Discussing character flaws and why distain for any character is all a matter of personal preference.
I’m sure you’ve heard, or maybe uttered these words before. “But ___ has done so many bad things, how could you like them and hate ___?”, ” you hate ___ but you like ___ for the same reasons”, or ” ___’s actions make sense and you still don’t like them?”
On tumblr, we have a natural need to defend the characters we love, often forgetting the vast diversity of ways people respond to character flaws. there are some characters who are coveted; that people make you feel guilty for not liking. Likewise, there are some characters that will tend to get you hate for taking an interest in. I wanted to talk a little bit about how there are several valid ways to respond to a character, and why character hate isn’t always as simple as a moral or plot based response. I am going to categorize different reasons one might object to a character and discuss them briefly.
Before I begin, I want to express how important it is that often, it is a coupling of these flaws that breeds contempt for a character. One might be okay with a character who is similar because they lack all or some of the components that a person needs to trigger a negative response. Two characters might be similar, but not equal in terms of these issues in the eyes of the viewer.
Themoral flaw is an action taken by a character that society has deemed immoral/harmful/worthy of absolute contempt. These flaws include murder, torture, rape, abuse, etc. A character might be hated by an individual for these reasons because of a personal experience, or the inability to look past these actions simply because of the fictional context. Likewise, a character may be excused for having a justified reason for these actions (forced to kill to survive for example)
The thing with moral flaws is that for some people, these actions are too far removed from every day life to respond to as dramatically as one would in a real world situation. A person may forgive/look past a character for rape or murder because they are interested in that character’s storyline, or because such dramatic violence is not something they have personal experience with. A moral flaw can be so great that it feels too big to be real (ex: serial killing is probably something that the average person can’t emotionally translate well to reality)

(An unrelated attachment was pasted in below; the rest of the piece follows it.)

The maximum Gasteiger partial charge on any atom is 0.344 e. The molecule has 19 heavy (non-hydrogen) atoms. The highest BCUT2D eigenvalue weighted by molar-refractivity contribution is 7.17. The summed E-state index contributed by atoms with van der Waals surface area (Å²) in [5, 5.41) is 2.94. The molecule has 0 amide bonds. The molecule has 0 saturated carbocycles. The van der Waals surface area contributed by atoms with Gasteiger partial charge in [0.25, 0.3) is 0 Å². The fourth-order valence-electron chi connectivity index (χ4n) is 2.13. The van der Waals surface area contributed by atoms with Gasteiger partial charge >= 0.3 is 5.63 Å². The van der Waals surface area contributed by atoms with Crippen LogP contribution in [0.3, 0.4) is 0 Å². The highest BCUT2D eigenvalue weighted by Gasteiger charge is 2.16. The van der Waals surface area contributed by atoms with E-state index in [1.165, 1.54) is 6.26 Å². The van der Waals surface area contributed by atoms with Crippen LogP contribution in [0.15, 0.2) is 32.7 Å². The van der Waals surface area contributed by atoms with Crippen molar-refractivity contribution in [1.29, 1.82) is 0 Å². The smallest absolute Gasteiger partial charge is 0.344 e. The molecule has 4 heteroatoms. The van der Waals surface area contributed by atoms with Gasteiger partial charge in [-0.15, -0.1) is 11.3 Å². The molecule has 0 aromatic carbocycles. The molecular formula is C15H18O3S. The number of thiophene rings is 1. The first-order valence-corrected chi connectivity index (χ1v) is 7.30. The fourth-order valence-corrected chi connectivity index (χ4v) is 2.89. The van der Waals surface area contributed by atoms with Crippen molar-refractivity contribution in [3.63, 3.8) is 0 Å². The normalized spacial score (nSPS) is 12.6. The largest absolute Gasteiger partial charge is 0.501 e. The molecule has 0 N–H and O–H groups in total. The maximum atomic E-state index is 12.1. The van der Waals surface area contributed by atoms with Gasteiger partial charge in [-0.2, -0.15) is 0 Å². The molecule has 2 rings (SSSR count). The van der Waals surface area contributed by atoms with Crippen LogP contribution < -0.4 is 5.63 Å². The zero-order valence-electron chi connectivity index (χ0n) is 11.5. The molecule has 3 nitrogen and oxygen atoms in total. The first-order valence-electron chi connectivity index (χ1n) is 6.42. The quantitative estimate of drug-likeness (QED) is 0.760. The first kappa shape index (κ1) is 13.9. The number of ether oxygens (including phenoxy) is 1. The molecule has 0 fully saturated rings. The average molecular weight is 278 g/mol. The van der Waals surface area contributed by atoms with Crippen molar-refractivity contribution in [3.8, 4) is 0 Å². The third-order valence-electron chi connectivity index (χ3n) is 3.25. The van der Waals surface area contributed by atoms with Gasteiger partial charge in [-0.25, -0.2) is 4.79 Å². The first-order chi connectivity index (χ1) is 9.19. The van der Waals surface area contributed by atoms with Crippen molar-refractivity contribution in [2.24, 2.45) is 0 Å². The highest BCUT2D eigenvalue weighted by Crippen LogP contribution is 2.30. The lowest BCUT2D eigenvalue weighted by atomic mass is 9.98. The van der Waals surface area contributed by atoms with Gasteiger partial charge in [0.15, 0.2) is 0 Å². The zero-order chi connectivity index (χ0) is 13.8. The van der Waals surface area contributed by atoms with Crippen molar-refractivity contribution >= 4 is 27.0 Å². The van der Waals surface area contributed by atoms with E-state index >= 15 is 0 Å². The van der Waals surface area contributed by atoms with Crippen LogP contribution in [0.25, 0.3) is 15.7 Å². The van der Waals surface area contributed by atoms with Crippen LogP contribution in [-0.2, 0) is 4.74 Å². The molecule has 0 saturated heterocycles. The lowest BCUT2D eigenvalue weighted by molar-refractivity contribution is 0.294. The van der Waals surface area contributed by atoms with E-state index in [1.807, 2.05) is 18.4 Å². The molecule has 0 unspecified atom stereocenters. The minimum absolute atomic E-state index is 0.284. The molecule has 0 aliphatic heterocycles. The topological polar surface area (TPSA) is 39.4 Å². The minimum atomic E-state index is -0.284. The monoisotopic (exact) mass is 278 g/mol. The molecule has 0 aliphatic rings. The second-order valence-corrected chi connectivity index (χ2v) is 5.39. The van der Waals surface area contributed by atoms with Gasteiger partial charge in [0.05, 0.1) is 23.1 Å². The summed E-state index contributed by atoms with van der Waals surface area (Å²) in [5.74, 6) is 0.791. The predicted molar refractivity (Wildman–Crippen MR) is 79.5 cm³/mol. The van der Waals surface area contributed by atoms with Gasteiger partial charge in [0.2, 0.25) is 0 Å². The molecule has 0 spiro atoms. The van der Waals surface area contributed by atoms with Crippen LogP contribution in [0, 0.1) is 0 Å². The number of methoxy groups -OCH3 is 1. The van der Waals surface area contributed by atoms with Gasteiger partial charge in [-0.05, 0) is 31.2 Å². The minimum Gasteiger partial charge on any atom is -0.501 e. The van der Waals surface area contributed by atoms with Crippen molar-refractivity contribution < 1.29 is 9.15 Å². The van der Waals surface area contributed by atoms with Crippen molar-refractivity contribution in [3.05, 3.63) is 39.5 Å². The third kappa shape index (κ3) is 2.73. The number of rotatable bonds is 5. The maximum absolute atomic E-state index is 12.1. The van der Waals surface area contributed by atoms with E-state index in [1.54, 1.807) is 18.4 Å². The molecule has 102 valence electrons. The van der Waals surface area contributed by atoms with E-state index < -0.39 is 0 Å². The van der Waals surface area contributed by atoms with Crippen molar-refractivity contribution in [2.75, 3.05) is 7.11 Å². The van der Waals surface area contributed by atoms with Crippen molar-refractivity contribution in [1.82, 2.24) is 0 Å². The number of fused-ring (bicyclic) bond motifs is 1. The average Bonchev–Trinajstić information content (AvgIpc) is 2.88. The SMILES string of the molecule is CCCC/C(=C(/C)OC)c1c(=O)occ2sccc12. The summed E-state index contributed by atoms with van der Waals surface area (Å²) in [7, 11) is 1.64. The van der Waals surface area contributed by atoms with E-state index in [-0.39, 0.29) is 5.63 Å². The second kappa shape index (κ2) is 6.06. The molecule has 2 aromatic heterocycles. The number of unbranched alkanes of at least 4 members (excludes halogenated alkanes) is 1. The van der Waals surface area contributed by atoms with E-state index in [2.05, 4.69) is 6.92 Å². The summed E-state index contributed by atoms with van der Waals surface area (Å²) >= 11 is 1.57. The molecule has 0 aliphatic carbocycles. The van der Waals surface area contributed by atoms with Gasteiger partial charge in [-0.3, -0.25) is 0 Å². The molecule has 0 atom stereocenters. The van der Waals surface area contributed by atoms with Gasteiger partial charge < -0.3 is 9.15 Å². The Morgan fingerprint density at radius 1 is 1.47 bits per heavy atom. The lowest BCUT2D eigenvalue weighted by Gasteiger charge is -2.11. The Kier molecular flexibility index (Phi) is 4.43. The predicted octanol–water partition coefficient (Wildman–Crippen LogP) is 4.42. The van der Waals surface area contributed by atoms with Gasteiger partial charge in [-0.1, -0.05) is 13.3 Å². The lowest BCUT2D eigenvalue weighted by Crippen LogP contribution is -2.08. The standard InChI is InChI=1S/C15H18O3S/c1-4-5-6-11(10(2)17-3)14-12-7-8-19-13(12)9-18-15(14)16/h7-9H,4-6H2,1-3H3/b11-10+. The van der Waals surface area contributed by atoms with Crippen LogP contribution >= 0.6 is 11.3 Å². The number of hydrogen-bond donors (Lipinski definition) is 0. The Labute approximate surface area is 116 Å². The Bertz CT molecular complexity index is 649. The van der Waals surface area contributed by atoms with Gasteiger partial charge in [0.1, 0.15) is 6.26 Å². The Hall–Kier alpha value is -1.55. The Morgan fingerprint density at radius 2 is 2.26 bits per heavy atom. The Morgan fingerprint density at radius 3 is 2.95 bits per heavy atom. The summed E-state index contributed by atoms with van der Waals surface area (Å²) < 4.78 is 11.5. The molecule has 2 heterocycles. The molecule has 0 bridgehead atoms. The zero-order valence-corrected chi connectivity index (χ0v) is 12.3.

But hating a character for moral flaws is always, always valid no matter what.
The social flaw is sort of an offset of a moral flaw: thought crimes that are socially inacceptable to our society. This includes, sexism, racism, homophobia, slut shaming, classism, and other forms of bigotry. A character may champion an outdated or offensive opinion on a subject, or champion an offensive belief. These flaws can be especially personal to people, and can outweigh any good qualities that that character may have (especially if the person in question has personal experience dealing with prejudice) This can be a deeply personal trigger/reason to hate a character and is always worth being sensitive to.
Petty flaws are personal choices and traits that are easily to relate back to real life. We tend to react extremely emotionally to these flaws because they connect so much to personal experience, and we can instantly connect to them. These include backstabbing, cheating, manipulation, general rudeness, bullying, self righteousness, abandonment, selfishness, hypocrisy, etc.
This tends to be an area that people get up in arms about, and I think it’s important to discuss. There are many times when a person might be able to overlook a moral flaw, but will respond extremely negatively to a petty flaw. This is often where fans come in saying “well that character murdered someone and you like them, but you hate this character for doing this an that is wrong”.